what you are describing could conceivably be done with one compressor - just combine the two mics first. But then you need a mixer. It's not as versatile in terms of sound design, because as I said before, you would likely want to process the two sonic elements differently.

Quote:
I hear you. well I am eyeing another DBX 160A at the moment but I also see the FMR RNC is actually a stereo compressor and would actually be cheaper than getting another DBX.
the RNC is "really nice" - pun intended - but it is one of those compressors I was thinking of when I said some comps are stereo-only. That means that if you want to apply 4:1 with a low threshold and a long release on your "bass" mic and 10:1 with a high threshold and a quick release on your "slap" mic, you won't be able to do it.

The RNC will just apply the same settings to both channels. Considering that you have two different mics, facing different parts of the instrument, getting two different sounds, the odds against you finding one perfect setting for both are pretty slim. Now, for true stereo (left/right) operation, with two of the same mics in XY or ORTF etc, matching them is quite important. And most people go for linking the detectors as well.

You could always get the RNC and keep your dbx. Then use just one channel of the RNC, and send the other mic through the dbx. And if in some other application you need stereo, you've got it.
Quote:
I play cajon and several other instruments but I record every instrument apart. So I don't really have or need a mixer and I am not sure if you agree but getting one just to record the cajon (which is the only instrument I record with two mikes...except for maaaaybe an acoustic guitar in stereo spaced pair) might be over the top.
It does seem like any money you put towards a mixer just to get two mics into one compressor is money that you could be putting towards getting a second compressor.

Until you DO have a second compressor, one other thing you could do is reamp the second mic with the compressor.
Old 1 week ago
  #21
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I can't thank you enough.. this post really answered so many of my questions

Quote:
Originally Posted by joeq View Post
In any case, if both tracks are panned center (or to the same point anywhere) they will not 'wobble' from left to right even if they are not linked.
I always pan both of them center and I always compress the track as one track in my DAW.

Quote:
Originally Posted by joeq View Post
what you are describing could conceivably be done with one compressor - just combine the two mics first. But then you need a mixer.
Ok can you recommend something inexpensive for this? Have no idea even where to begin. just a 2 channel mixer? Do those exist?


[QUOTE=joeq;14257814]It's not as versatile in terms of sound design, because as I said before, you would likely want to process the two sonic elements differently. Oh do you mean once they are already recorded in my DAW. so for example EQ etc? I always have EQ'd them as one group channel in my DAW (also EQ cause phaseshifts so I was taught to always taught to EQ the group together)? Obviously, if using one compressor I would end up with one mono compressed recording of the combined sonic elements in my DAW if I go the mixer route right?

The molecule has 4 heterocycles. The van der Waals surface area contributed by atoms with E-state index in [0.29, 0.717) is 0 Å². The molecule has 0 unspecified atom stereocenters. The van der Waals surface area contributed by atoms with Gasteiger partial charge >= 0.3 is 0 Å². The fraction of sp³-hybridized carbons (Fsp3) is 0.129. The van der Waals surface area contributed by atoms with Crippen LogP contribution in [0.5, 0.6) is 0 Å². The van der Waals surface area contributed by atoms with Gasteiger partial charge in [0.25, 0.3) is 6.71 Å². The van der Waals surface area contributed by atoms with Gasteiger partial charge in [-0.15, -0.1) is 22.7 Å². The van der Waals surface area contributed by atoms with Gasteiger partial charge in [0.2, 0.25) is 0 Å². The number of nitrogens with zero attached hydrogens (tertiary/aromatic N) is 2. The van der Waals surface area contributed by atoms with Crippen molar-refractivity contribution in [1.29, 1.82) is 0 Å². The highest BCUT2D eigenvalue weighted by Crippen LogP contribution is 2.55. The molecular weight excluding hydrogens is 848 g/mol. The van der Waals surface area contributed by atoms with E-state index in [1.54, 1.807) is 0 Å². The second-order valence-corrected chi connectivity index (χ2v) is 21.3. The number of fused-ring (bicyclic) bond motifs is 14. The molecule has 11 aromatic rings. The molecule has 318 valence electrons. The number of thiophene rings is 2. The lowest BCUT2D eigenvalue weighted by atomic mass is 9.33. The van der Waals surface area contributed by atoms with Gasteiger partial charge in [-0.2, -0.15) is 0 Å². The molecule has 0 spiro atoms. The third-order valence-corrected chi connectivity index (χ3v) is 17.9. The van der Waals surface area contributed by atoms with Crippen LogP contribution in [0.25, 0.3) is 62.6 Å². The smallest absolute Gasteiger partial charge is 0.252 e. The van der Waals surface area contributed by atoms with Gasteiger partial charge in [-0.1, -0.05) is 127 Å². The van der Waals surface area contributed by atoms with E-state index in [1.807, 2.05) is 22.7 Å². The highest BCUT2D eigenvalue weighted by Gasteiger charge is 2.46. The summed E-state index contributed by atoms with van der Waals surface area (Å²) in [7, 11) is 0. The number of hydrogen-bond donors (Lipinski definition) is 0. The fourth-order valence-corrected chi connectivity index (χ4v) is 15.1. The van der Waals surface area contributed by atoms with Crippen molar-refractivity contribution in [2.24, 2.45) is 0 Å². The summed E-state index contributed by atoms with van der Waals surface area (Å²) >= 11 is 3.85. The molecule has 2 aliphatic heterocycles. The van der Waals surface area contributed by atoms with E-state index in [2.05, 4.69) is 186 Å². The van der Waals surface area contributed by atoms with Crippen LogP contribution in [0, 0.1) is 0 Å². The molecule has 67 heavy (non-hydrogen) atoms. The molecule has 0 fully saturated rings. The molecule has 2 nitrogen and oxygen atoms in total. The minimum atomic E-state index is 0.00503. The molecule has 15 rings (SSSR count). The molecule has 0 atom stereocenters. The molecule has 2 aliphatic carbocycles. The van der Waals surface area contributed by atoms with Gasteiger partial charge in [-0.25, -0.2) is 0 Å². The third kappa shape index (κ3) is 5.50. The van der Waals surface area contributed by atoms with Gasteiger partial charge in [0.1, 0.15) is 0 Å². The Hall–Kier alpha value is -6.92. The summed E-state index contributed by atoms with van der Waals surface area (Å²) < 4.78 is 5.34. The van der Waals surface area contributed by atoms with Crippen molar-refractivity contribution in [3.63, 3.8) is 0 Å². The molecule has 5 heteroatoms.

Quote:
Originally Posted by joeq View Post
the RNC is "really nice" - pun intended - but it is one of those compressors I was thinking of when I said some comps are stereo-only. That means that if you want to apply 4:1 with a low threshold and a long release on your "bass" mic and 10:1 with a high threshold and a quick release on your "slap" mic, you won't be able to do it.
hmm interesting. I hadn't thought of that before but would something like that ever be considered by an engineer? I mean, is compressing like that a good alternative to have? Or do you think I can just mix both together via a mixer and compress as one sound?

Quote:
Originally Posted by joeq View Post
The RNC will just apply the same settings to both channels. Considering that you have two different mics, facing different parts of the instrument, getting two different sounds, the odds against you finding one perfect setting for both are pretty slim.
I hear you. If you were recording a Cajon like this with two mikes, what do you think you would do if you were me?

Quote:
Originally Posted by joeq View Post
Now, for true stereo (left/right) operation, with two of the same mics in XY or ORTF etc, matching them is quite important. And most people go for linking the detectors as well.
Could you give me some example of this please? Like real applications in the studio where an engineer would use this setup?